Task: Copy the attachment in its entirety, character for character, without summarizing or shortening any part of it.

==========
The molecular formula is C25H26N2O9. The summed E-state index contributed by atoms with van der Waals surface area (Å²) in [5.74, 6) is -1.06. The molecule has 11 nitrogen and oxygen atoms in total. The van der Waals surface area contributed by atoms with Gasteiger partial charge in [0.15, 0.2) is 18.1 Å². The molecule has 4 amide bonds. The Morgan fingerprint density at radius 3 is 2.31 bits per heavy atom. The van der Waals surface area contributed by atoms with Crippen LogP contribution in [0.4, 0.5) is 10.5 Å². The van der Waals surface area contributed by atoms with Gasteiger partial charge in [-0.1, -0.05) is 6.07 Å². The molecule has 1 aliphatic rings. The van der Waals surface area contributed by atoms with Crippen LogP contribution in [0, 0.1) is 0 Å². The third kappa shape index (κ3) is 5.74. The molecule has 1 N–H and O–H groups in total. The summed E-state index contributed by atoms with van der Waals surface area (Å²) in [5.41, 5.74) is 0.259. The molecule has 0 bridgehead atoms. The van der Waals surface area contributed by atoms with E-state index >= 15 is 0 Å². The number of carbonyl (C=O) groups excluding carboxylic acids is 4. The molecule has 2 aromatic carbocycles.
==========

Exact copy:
The molecular formula is C25H26N2O9. The summed E-state index contributed by atoms with van der Waals surface area (Å²) in [5.74, 6) is -1.06. The molecule has 11 nitrogen and oxygen atoms in total. The van der Waals surface area contributed by atoms with Gasteiger partial charge in [0.15, 0.2) is 18.1 Å². The molecule has 4 amide bonds. The Morgan fingerprint density at radius 3 is 2.31 bits per heavy atom. The van der Waals surface area contributed by atoms with Crippen LogP contribution in [0.4, 0.5) is 10.5 Å². The van der Waals surface area contributed by atoms with Gasteiger partial charge in [-0.1, -0.05) is 6.07 Å². The molecule has 1 aliphatic rings. The van der Waals surface area contributed by atoms with Crippen LogP contribution in [0, 0.1) is 0 Å². The third kappa shape index (κ3) is 5.74. The molecule has 1 N–H and O–H groups in total. The summed E-state index contributed by atoms with van der Waals surface area (Å²) in [5.41, 5.74) is 0.259. The molecule has 0 bridgehead atoms. The van der Waals surface area contributed by atoms with E-state index >= 15 is 0 Å². The number of carbonyl (C=O) groups excluding carboxylic acids is 4. The molecule has 2 aromatic carbocycles.